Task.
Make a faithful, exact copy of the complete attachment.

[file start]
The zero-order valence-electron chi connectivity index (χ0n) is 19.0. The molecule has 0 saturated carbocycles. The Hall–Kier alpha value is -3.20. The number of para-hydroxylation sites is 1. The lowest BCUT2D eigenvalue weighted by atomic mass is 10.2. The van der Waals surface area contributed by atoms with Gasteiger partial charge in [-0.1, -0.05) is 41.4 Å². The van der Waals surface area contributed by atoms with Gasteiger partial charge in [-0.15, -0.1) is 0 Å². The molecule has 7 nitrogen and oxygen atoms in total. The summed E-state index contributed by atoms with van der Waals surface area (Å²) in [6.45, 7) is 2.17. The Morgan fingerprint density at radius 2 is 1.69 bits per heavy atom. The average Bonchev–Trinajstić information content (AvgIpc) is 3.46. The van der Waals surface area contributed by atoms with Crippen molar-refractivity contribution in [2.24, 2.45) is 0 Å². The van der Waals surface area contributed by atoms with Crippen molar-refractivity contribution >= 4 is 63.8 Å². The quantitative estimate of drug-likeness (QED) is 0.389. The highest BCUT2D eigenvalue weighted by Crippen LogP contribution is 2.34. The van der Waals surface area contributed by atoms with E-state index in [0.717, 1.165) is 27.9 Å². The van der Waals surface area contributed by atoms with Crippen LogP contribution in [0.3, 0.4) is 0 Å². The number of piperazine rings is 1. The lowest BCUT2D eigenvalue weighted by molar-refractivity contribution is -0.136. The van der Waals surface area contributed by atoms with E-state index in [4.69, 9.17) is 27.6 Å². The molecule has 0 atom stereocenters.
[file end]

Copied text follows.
The zero-order valence-electron chi connectivity index (χ0n) is 19.0. The molecule has 0 saturated carbocycles. The Hall–Kier alpha value is -3.20. The number of para-hydroxylation sites is 1. The lowest BCUT2D eigenvalue weighted by atomic mass is 10.2. The van der Waals surface area contributed by atoms with Gasteiger partial charge in [-0.1, -0.05) is 41.4 Å². The van der Waals surface area contributed by atoms with Gasteiger partial charge in [-0.15, -0.1) is 0 Å². The molecule has 7 nitrogen and oxygen atoms in total. The summed E-state index contributed by atoms with van der Waals surface area (Å²) in [6.45, 7) is 2.17. The Morgan fingerprint density at radius 2 is 1.69 bits per heavy atom. The average Bonchev–Trinajstić information content (AvgIpc) is 3.46. The van der Waals surface area contributed by atoms with Crippen molar-refractivity contribution in [2.24, 2.45) is 0 Å². The van der Waals surface area contributed by atoms with Crippen molar-refractivity contribution >= 4 is 63.8 Å². The quantitative estimate of drug-likeness (QED) is 0.389. The highest BCUT2D eigenvalue weighted by Crippen LogP contribution is 2.34. The van der Waals surface area contributed by atoms with E-state index in [0.717, 1.165) is 27.9 Å². The van der Waals surface area contributed by atoms with Crippen LogP contribution in [0.3, 0.4) is 0 Å². The number of piperazine rings is 1. The lowest BCUT2D eigenvalue weighted by molar-refractivity contribution is -0.136. The van der Waals surface area contributed by atoms with E-state index in [4.69, 9.17) is 27.6 Å². The molecule has 0 atom stereocenters.